You’d never expect to find Paddington Bear at the center of a nationwide controversy, but in 2007, that actually happened to the duffle coat-wearing, suitcase carrying, eternally polite bear. If you’ve spent more than three minutes watching Paddington, you know that he’s way into marmalade sandwiches, but a British ad agency decided that maybe the then 49-year-old needed to shake things up.
Consumer goods conglomerate Unilever and agency DDB London paid “an undisclosed sum” to Paddington & Company to put the Peruvian-born bear in his very first TV ads. In the commercials, Paddington starts to eat his usual marmalade sarnie, but then changes his mind and puts — holy shit! — Marmite on a slice of bread instead. “Maybe I ought to try something different,” Paddington thought to himself, before UPENDING A HALF-CENTURY OF SANDWICH TRADITION.
That did not go over well with… a lot of people, including Michael Bond, the guy who created Paddington in the first place. “I burst a lot of blood vessels, because it was done without my permission,” he told The Independent in 2008. “I had an agency who looked after that side of Paddington. Normally they were left to their own devices and by the time I got to hear of it they had done some filming. The galling thing is, I still get letters from children to say, ‘Why did Paddington change over to Marmite?’”
Bond wasn’t the only pissed off Paddington stan: at one point, over a dozen Facebook groups existed, purely to protest the commercial, and several of them had politely irritated names like “Paddington eats Marmalade, Not Marmite” and “We don’t appreciate Paddington eating Marmite.”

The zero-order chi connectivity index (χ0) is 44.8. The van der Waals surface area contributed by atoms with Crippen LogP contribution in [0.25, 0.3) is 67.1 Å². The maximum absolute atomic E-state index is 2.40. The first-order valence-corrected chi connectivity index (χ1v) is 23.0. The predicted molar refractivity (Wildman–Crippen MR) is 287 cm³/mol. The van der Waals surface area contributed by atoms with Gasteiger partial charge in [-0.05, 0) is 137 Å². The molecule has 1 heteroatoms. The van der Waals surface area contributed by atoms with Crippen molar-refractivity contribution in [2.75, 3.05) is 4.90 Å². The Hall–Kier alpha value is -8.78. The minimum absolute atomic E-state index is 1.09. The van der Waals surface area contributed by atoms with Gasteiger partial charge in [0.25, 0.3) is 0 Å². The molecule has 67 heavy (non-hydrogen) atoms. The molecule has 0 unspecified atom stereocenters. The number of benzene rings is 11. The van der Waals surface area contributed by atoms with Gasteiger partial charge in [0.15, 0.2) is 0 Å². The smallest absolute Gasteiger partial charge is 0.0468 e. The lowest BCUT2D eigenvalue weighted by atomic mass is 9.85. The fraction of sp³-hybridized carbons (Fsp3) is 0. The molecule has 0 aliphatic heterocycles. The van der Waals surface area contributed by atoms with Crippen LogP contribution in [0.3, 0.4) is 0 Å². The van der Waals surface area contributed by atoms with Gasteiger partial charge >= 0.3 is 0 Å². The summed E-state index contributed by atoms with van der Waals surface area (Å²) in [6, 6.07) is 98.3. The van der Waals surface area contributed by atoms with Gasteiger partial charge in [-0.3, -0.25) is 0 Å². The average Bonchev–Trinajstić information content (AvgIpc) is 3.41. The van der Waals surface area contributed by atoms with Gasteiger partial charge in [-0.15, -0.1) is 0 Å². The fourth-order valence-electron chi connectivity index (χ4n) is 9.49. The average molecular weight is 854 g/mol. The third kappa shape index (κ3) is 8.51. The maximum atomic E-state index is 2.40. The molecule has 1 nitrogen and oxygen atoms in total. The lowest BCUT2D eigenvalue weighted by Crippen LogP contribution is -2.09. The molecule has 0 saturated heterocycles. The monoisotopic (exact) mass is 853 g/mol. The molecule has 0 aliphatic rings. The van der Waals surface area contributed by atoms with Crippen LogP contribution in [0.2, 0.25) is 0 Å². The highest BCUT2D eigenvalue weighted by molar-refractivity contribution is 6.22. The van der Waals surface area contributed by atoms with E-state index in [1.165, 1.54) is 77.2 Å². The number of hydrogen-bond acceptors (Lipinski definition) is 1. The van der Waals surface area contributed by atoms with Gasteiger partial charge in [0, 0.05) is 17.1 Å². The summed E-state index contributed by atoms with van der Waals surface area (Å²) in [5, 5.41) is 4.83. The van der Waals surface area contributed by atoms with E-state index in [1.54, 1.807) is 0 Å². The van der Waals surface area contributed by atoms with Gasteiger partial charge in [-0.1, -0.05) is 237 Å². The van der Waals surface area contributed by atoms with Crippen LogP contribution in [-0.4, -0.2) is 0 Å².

What complicates the entire situation even further is that Paddington & Company, which cashed out on the bear’s image, is managed by Bond’s own daughter. “My father was upset about this because from his point of view, as the creator of Paddington, this rather goes against the grain,” Karen Jankel told The Independent in 2007. “It was my decision to let Paddington eat Marmite and I believe this is a good association for him to have. Paddington Bear and Marmite are two great British institutions, and it’s great that they should flourish together.”
Paddington and Marmite didn’t flourish together long, if at all: in early 2009, Unilever’s deal with the bear ran out, and it was not renewed. Bond never believed that Paddington would’ve ditched his regular sandwiches in the first place. “He would never convert,” he told BBC Radio 4. “The thing about children’s characters is these things are set in stone.”
Very well, Michael. We’ll cross you off the guest list for our next Marmite party.
A version of this story appeared on the news page of Questionist’s parent company, Geeks Who Drink.
Featured image: Rosser1954, CC BY-SA 4.0